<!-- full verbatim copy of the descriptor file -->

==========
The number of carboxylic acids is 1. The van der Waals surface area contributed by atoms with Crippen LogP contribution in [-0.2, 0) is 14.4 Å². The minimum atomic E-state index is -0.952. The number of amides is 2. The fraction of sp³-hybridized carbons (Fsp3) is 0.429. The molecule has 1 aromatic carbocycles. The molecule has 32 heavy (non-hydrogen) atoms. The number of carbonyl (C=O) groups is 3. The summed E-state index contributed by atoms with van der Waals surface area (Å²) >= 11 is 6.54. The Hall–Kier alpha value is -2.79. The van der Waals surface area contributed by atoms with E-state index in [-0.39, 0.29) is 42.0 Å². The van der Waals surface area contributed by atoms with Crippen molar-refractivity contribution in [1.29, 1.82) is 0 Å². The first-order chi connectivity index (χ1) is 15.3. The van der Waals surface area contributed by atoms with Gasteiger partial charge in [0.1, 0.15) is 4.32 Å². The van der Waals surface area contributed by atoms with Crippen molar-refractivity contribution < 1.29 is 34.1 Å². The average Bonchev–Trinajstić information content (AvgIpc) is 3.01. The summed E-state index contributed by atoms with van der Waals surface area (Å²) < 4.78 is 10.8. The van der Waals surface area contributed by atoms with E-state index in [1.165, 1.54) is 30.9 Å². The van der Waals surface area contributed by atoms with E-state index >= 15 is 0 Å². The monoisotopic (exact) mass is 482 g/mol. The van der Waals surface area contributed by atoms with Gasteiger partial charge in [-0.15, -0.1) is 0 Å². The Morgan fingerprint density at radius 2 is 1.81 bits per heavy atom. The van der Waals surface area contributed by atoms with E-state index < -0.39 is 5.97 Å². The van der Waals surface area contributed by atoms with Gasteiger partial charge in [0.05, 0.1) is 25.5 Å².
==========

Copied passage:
The number of carboxylic acids is 1. The van der Waals surface area contributed by atoms with Crippen LogP contribution in [-0.2, 0) is 14.4 Å². The minimum atomic E-state index is -0.952. The number of amides is 2. The fraction of sp³-hybridized carbons (Fsp3) is 0.429. The molecule has 1 aromatic carbocycles. The molecule has 32 heavy (non-hydrogen) atoms. The number of carbonyl (C=O) groups is 3. The summed E-state index contributed by atoms with van der Waals surface area (Å²) >= 11 is 6.54. The Hall–Kier alpha value is -2.79. The van der Waals surface area contributed by atoms with E-state index in [-0.39, 0.29) is 42.0 Å². The van der Waals surface area contributed by atoms with Crippen molar-refractivity contribution in [1.29, 1.82) is 0 Å². The first-order chi connectivity index (χ1) is 15.3. The van der Waals surface area contributed by atoms with Gasteiger partial charge in [0.1, 0.15) is 4.32 Å². The van der Waals surface area contributed by atoms with Crippen molar-refractivity contribution < 1.29 is 34.1 Å². The average Bonchev–Trinajstić information content (AvgIpc) is 3.01. The summed E-state index contributed by atoms with van der Waals surface area (Å²) < 4.78 is 10.8. The van der Waals surface area contributed by atoms with E-state index in [1.165, 1.54) is 30.9 Å². The van der Waals surface area contributed by atoms with E-state index >= 15 is 0 Å². The monoisotopic (exact) mass is 482 g/mol. The van der Waals surface area contributed by atoms with Gasteiger partial charge in [-0.15, -0.1) is 0 Å². The Morgan fingerprint density at radius 2 is 1.81 bits per heavy atom. The van der Waals surface area contributed by atoms with E-state index < -0.39 is 5.97 Å². The van der Waals surface area contributed by atoms with Gasteiger partial charge in [0.05, 0.1) is 25.5 Å².